October 31, 2014

Disarming protesters in Eastern Ukraine

Apr 17

Main Photo
Igor Kolomoyskiy, head of the Dnepropetrovsk state regional administration. Photo provided by Olga Shestopalova.

About the blogger

Journalist Olga Shestopalova writes about cultural affairs for TV Plus, the Observer-Reporter's partner newspaper in Slaviansk, in eastern Ukraine. She visited the Washington area several years ago as part of our newspapers' exchange program.

In Donbass, we are tired of news about Ukrainian militia and military forces betraying the Motherland. A lot of them have changed the stripes of the Ukrainian flag on their forearms to the Georgian stripe, which has become the symbol of the Russian occupation.

Meanwhile, Ukrainian oligarch Igor Kolomoyskiy, who is the head of Dnepropetrovsk state regional administration, has proposed the remuneration for the fight against the separatists in Donbass. His assistant, Boris Filatov, has written on his Facebook account, “I thought a lot about the occurrences in Donetsk and Lugansk. I have a conclusion that this is the revolution of poverty. The rebellion is made up of tired, desperate people who are not heard by authorities. They`ve been provoked to separatism by Yanukovich`s clique who pinched people and now pay them stolen money for split.” Igor Kolomoisky’s idea is to use the situation against the robbers.

The offer from the Dnepropetrovsk governor is a lot of money for every barrel/gun returned to state. He promises to pay $1000 for carbine, $1500 for machine-guns and $2000 for every grenade cup discharges returned by rebels. He will also pay $10,000 for every captive occupant, so called “green men.” And even more, for every municipal building released from occupants, he will pay $200,000.

Social networks are now bursting with discussion from this announcement. People from other regions will now disarm the aggressors.

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About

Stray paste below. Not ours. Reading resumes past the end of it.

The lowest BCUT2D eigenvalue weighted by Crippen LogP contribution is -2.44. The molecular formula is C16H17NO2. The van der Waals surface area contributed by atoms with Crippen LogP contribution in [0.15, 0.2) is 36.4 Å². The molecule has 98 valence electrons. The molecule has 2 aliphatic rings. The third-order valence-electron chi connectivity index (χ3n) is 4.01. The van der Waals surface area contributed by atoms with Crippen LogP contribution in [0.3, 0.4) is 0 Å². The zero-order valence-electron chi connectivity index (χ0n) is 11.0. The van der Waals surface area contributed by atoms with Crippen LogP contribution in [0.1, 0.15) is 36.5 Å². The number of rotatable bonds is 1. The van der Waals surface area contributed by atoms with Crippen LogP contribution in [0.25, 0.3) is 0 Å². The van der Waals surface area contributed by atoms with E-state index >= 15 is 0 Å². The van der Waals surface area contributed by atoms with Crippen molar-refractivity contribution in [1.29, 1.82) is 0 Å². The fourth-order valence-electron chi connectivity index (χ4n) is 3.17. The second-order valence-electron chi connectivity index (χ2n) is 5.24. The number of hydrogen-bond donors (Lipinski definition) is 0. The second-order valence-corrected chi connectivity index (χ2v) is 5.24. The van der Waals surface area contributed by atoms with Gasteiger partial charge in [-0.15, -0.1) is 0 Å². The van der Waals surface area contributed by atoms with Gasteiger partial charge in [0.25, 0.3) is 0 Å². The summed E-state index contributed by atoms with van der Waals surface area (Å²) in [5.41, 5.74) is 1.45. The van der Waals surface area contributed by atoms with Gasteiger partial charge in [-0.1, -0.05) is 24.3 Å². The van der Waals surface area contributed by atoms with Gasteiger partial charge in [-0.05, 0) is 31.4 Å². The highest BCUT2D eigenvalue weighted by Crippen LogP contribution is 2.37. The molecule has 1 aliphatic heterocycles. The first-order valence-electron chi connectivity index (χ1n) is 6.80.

Journalist Olga Shestopalova writes about cultural affairs for TV Plus, the Observer-Reporter's partner newspaper in Slaviansk, in eastern Ukraine. She visited the Washington area several years ago as part of our newspapers' exchange program. She also works as a fashion model, and splits her time between Slovyansk and Kiev, the Ukrainian capitol. Ismayil Khayredinov was born in Uzbekistan in 1985, and raised in Crimea after his family returned to their ancestral land at the verge of USSR collapse. At the age of 14, he attended a boarding school for gifted children near Bahçesaray, operated by a Turkish company in partnership with Crimea's education ministry. In Ismayil 2001-2002 academic year, he took part in a one year high school exchange sponsored by the US Freedom Support Act, operated by American Councils. In 2004, he took part in the Canada-Ukraine Parliamentary Program, and interned in the office of Hon. Borys Wrzesnewskyj. Ismayil graduated from Taurida National Vernadsky University in Simferopol with a degree in economics. During his student years and early careeer, Ismayil was involved with many international projects with a diverse range of interests, including agriculture, shipbuilding, exports, education and marketing. Notably, Ismayil took part in a Ukraine Media Partnership Program, where he has become friends with the Observer-Reporter staff. For the last 5+ years, Ismayil has been living in Prague, where he first directed an International Youth Leadership Conference, and is currently building his business in web development.